Costa, on his lack of fitness and form to begin the season — quotes from the Guardian:

“We know we’re not in the form we were supposed to be at the beginning of the season. We need to blame the players because we came back from holiday very confident, thinking we could go back into how it was last season, and then realized the team was already in a bad situation.

“I’m going to be very honest: maybe a few weeks ago, five or six weeks ago, I was not on top of my game. At least physically. We talk within the players and we know that, maybe at the beginning, we were not 100 percent as we were supposed to be when we got here. I got injured at the end of last season and then I went on holiday. Maybe I got out of my diet and, when I came back, I was not the way I was supposed to be. I was a little bit overweight. That affected my game. You can be selfish and blame it on the manager but I’m not going to do that. I’m responsible 100%, and so are the other guys.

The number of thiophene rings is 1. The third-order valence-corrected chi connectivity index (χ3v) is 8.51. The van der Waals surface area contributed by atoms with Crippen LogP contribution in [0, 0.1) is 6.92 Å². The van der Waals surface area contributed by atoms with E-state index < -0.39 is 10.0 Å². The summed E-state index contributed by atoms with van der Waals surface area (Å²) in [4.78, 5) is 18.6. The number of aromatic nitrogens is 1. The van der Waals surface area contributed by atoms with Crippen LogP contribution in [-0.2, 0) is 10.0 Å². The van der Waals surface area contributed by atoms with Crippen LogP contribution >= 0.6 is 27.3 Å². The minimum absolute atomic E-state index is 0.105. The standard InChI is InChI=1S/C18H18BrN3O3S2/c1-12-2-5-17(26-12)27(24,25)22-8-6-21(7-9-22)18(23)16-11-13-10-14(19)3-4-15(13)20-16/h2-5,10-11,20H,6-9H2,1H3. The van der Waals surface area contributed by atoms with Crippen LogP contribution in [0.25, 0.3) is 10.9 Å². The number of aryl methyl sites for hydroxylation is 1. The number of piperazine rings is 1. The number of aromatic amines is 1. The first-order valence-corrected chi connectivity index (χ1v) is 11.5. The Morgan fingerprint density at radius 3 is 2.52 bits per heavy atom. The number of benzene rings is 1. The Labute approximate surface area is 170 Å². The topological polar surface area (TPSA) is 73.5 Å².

Given that Chelsea manager Jose Mourinho said on Thursday he doesn’t quite know what’s wrong with the defending Premier League champions, hearing someone — anyone — speak up and explain the club’s worst start to a season in 37 years will surely be a welcome sound to any Blues supporter’s ears.

[ MORE: Liverpool appoint Klopp as manager | Allardyce to Sunderland? ]

Costa, who is eligible to return from suspension next weekend when Aston Villa visit Stamford Bridge, has scored just one goal in league play this season (six appearances) after scoring 20 in 26 games last season.

Sam Allardyce to open talks with Sunderland

Sam Allardyce, West Ham United FC
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Now that Liverpool have selected and named their new manager, it appears Sunderland are finally ready to move forward with their own managerial search. (That’s clearly a joke, because it implies Liverpool and Sunderland ever duke it out for the same managerial candidate.)